Cultural Differences in Trust in High-Tech International Business Ventures: The Case of a US-Poland Cooperation

Cultural Differences in Trust in High-Tech International Business Ventures: The Case of a US-Poland Cooperation

Alexandra Gerbasi (Grenoble Ecole de Management, France and California State University Northridge, USA) and Dominika Latusek (Kozminski Business School, Poland)
DOI: 10.4018/978-1-4666-1836-7.ch001
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This chapter presents results from the qualitative field study conducted in a Silicon Valley-based American-Polish start-up joint venture. It investigates the issues of collaboration within one firm that is made up of individuals from two countries that differ dramatically in generalized trust: Poland and the United States. The authors explore differences between thick, knowledge-based forms of trust and thin, more social capital-oriented forms of trust, and they discuss how these affect collaboration between representatives of both cultures. Finally, the authors address how these differences in trust can both benefit an organization and also cause it difficulties in managing its employees.
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In high-tech work environments, the problem of boundaries can be particularly challenging for both managers and workers (Jemielniak, 2012). Increasingly, work happens across boundaries of many types: time (e.g. in IT-service companies that have branches all around the world and are in operation 24 hours a day), space (virtual teams when people from all over the world work together on the same projects [Bosch-Sijtsema, et al., 2011; Fruchter, et al., 2010]), and culture in its many forms (professional cultures, national cultures). In this chapter, we explore this issue in one particular context, namely in the case of IT business ventures that require cooperation of IT professional from two cultural contexts: Poland and the United States. Existing research indicates that these two countries should differ greatly in terms of trust (cites), but as we will show later in this chapter, these countries are very similar in regard to interpersonal form of trust, while differ dramatically as far as generalized trust is concerned. We contend that both forms of trust are complementary as far as success of business cooperation is concerned and different levels of trust across societies may have an impact on interorganizational collaborations (e.g., Ariño, de la Torre, & Ring, 2001; Madhok, 1995). This is especially true in business relations that are rarely characterized by individual level trust developed on the basis of interaction between people (Lane & Bachmann, 1997; Zucker, 1986). Moreover, as Zaheer and Zaheer (2006) point out, collaboration partners from different countries may not only be characterized by differing levels of general trust, but they are also likely to bring different conception of trust to the business relationship. But, as they noted (Zaheer & Zaheer, 2006, p. 22): “While strategic and structural bases of asymmetry among JV [Joint Ventures] or alliance partners, such as equity ownership and the possession of resources, capabilities, or knowledge, have been explicitly examined (e.g., Hamel, et al., 1989; Khanna, et al., 1998), the social bases of asymmetry, such as imbalance in trust, especially arising from national cultural origins, have received little if any attention, although researchers have noted the existence of the problem.” This chapter seeks to address this gap by exploring first the differences in trust between the U.S. and Poland and then how these differences play out in a joint venture between individuals of both cultures.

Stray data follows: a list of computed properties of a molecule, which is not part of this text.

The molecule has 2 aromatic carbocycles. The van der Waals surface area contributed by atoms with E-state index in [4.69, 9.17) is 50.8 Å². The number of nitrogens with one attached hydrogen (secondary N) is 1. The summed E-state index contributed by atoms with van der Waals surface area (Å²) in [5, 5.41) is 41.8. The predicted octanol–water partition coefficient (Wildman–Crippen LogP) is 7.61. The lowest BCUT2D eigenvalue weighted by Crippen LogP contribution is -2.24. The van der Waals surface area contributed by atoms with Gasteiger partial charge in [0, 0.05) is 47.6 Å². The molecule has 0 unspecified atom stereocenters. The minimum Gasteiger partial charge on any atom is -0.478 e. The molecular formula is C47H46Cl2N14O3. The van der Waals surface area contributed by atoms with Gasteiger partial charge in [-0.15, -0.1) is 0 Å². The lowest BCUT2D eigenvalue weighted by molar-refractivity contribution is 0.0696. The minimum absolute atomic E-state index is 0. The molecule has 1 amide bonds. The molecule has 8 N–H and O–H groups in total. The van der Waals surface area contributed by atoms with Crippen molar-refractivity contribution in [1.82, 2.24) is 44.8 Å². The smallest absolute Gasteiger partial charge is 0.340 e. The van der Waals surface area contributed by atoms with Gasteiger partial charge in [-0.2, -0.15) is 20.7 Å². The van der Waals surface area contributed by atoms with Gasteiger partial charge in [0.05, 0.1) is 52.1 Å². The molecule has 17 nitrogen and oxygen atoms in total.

This research also touches on two topics that have been understudied phenomena in management research. First, the outflow of young IT professionals from transitional economies to the U.S. has received limited attention, primarily due to difficulties in access to data. Traditionally, Poland has been known for high quality education in the sciences, especially mathematics and computer science. Young, Polish programmers have consistently won prestigious world competitions. However, this has not translated into growth of IT businesses in Poland, as most of the most talented young engineers choose careers abroad. In addition, outsourcing IT services to Poland and setting up development centers in Poland has become a popular form of doing business for international companies seeking access to talent pools and streamlining their cost structure.

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